(out of 4)
30 S. Broadway, 303-722-1550, www.deluxedenver.com

Must-Try New Dishes Pan-roasted halibut
Old Favorites Chinese slow-roasted baby back ribs

Then One night, in late 2004, 5280 critic Elisabeth True dropped into Deluxe for dinner. The urban eatery stood as a lighthouse among the secondhand stores and smoky bars on South Broadway. Over the years, though, Deluxe’s success has encouraged other restaurateurs to try their luck in the neighborhood. In 2008 alone, Beatrice & Woodsley, a brilliantly designed small-plate restaurant opened; Mona’s Restaurant added a second location; and Deluxe chef-owner Dylan Moore opened Delite, a drinks and small-plate lounge next door to Deluxe. On South Broadway, chic now prevails, and we returned to Deluxe to see if the trendsetter would still impress.

Now Years ago in L.A. I bought a dress that cuts low in the front and low in the back. Its black and white stripes align into Vs, and when I wear it I feel like I just walked out of 1940s Hollywood. We were dining at Deluxe, and the restaurant’s leopard-print carpet and tightly packed two-tops begged for the Old World glamour of that dress.

When we arrived at 8 p.m., Deluxe was bustling with the Saturday-night crowd. But with a reservation, we were quickly whisked to our table. There, wedged between a couple scooping up Dylan Moore’s gingery, chicken-and-garlic-stuffed monsoon dumplings ($8) and a party of women declining the vanilla- and blueberry-laced trifle ($6), we ordered glasses of wine. Although Deluxe mixes potent cocktails next door at Delite, its mostly-by-the-glass, boutique wine list is the better choice for dinner.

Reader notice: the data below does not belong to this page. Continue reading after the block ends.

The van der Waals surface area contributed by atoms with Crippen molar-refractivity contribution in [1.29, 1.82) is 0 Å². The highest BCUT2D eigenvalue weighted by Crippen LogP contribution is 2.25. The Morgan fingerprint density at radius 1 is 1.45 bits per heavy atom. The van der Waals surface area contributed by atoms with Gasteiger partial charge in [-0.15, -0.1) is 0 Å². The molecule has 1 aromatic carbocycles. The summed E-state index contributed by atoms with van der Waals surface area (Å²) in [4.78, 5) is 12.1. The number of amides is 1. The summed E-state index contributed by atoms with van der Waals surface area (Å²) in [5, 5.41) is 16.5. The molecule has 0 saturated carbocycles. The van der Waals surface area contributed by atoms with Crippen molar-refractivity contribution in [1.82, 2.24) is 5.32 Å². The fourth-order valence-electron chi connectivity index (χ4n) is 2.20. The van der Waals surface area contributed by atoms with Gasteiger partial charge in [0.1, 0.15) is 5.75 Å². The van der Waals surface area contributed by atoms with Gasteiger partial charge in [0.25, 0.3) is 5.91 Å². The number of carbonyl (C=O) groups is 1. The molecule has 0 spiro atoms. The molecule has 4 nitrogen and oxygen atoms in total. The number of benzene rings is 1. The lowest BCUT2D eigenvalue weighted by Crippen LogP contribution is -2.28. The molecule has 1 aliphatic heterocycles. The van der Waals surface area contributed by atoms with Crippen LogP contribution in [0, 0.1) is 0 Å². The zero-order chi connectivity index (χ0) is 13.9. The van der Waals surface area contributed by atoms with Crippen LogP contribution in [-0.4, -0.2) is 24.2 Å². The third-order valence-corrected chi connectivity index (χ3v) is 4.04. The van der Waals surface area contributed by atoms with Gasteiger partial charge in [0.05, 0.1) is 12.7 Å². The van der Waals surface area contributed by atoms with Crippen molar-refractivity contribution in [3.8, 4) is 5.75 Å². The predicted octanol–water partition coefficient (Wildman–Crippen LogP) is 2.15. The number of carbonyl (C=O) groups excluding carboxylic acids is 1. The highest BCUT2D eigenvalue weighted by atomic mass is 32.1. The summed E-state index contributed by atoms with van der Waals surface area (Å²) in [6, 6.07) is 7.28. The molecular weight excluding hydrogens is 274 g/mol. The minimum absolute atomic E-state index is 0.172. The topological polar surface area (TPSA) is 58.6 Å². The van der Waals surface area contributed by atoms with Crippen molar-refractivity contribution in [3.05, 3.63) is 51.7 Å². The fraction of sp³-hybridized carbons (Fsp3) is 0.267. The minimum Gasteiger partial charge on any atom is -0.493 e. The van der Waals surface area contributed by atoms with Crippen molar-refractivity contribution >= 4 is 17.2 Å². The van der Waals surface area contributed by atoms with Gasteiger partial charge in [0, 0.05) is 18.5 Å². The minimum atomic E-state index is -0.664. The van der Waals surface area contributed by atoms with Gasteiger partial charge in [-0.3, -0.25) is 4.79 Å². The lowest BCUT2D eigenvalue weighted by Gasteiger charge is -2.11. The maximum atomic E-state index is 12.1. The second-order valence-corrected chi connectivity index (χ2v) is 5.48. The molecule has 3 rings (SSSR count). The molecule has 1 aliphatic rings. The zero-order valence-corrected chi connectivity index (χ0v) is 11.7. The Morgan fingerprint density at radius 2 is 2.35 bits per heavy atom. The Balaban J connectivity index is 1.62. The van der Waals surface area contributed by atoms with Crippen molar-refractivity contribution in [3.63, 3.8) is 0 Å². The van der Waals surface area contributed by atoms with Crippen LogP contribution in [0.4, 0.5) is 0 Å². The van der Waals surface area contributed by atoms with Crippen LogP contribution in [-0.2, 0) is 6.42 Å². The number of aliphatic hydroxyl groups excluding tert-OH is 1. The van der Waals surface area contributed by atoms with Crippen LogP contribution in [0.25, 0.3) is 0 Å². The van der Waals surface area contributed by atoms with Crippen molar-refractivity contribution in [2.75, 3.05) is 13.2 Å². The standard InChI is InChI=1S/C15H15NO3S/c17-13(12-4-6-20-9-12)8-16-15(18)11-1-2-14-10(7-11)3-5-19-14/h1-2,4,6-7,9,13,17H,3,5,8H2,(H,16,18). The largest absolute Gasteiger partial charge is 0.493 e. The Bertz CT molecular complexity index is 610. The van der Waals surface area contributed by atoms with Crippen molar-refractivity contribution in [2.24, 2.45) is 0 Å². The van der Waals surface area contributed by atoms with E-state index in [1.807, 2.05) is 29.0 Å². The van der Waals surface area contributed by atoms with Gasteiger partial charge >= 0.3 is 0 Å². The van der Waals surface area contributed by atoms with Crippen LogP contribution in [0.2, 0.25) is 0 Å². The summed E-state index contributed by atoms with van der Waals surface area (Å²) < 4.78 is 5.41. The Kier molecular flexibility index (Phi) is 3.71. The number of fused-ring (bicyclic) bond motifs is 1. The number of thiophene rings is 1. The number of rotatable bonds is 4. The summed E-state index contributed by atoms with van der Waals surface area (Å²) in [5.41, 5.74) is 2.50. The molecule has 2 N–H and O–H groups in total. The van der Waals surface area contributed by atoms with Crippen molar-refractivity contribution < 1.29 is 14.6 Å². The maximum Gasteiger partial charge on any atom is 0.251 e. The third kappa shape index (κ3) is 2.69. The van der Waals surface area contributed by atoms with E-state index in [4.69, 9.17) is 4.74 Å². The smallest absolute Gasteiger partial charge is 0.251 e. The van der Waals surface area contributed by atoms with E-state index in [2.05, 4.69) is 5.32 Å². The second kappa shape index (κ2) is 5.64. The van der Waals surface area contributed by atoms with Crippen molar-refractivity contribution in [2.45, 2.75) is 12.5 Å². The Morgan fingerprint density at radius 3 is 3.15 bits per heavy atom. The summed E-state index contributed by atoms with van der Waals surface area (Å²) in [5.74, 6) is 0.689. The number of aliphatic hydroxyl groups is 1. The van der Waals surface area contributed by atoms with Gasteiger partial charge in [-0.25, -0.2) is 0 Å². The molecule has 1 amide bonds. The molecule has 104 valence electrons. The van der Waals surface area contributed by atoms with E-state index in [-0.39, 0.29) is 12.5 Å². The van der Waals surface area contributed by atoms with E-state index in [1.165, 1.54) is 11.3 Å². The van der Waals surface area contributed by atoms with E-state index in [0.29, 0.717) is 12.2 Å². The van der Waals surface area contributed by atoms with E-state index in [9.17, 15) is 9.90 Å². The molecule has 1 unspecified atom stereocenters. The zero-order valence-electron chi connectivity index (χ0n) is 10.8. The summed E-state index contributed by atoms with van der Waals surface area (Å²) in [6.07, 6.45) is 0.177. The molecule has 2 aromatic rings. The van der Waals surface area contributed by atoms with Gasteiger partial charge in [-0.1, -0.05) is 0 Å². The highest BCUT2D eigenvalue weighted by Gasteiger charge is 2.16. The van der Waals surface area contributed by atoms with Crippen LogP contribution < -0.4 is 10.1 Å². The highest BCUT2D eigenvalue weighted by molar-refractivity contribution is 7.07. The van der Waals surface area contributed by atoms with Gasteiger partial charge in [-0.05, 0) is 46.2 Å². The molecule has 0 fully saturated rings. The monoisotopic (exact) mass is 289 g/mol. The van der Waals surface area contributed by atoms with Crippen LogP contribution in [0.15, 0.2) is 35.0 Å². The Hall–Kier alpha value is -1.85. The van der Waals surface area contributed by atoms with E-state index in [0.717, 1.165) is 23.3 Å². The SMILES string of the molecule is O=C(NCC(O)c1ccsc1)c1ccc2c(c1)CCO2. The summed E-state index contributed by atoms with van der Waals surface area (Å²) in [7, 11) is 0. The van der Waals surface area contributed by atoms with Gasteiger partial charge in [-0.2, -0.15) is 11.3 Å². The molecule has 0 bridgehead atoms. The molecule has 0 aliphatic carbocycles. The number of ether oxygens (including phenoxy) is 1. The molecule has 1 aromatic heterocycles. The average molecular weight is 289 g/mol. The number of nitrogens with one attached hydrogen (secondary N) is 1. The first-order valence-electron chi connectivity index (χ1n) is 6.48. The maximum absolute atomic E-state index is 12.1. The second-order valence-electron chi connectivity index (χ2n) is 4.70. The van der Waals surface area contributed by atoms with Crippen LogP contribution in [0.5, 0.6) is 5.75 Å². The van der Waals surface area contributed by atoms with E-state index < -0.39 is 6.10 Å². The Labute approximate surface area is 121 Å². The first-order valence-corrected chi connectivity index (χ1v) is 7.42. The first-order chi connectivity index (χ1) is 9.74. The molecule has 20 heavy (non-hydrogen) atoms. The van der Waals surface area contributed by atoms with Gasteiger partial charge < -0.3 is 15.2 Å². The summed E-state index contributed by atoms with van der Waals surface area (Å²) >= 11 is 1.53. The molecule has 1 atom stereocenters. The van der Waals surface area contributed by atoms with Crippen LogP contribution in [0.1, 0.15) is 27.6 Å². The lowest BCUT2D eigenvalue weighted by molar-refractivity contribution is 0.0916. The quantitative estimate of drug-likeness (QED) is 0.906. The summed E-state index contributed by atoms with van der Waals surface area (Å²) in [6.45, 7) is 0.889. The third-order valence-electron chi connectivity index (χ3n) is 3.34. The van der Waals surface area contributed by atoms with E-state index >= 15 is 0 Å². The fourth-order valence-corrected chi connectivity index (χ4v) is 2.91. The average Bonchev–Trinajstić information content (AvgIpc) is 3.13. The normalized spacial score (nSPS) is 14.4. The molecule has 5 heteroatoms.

Drinks in hand, we picked up the menu. Moore, whose grandmother owns the popular Southern brunch spot Lucile’s Creole Cafe, spent the 1990s working at Stars Restaurant, one of San Francisco’s most upscale California cuisine restaurants. And his current menu, which is largely the same as the one he opened with in 2003, reflects his love of urban style and international flavors. We ordered an appetizer of Chinese slow-roasted baby back ribs ($9), a salad of light greens and cherry tomatoes ($5), and the Mediterranean-flavored pan-roasted halibut ($26). We were still savoring the tender ribs, sticky with hoisin five-spice glaze, when our salads arrived. But we were not to be rushed. We lingered over the sweet ribs and the salad’s tart balsamic vinaigrette. Moore likes concentrated flavors, and several of his dishes—like the salad, as well as his dumplings and sweet pork tenderloin with hot chipotle barbecue sauce ($18)—spotlight a dominant flavor (balsamic vinegar, tangy ginger, spicy chipotle). The punchy flavors lose their edge if they are hurried.

Then our halibut arrived. As I pushed my fork into the fish, it gently flaked apart and fell into a broth of olives, tomatoes, capers, and sweet basil. The dish was like a breeze off the Mediterranean coast. I savored it, acknowledging that it was unlike anything else served on the block. While Deluxe’s new neighbors tend toward small plates or diner-style dishes heavy with trendy ingredients, Deluxe serves more mature, crafted meals, which have a practiced consistency. The eatery, though, isn’t perfect. Its paella is notably flavorless, its once stellar ice cream sandwich comes wrapped in two lackluster chocolate cookies, and it hasn’t quite figured out how to shake a smooth cocktail.

Dinner at Deluxe, though, is a swanky night out, yet reasonably priced. After a movie at the Mayan, drop in for late-night drinks and small plates at the bar. For birthdays and anniversaries, make a reservation, order a reserve bottle of wine and three courses, and finish with port. I’ve penciled Deluxe in for both occasions, and my L.A. dress couldn’t be happier.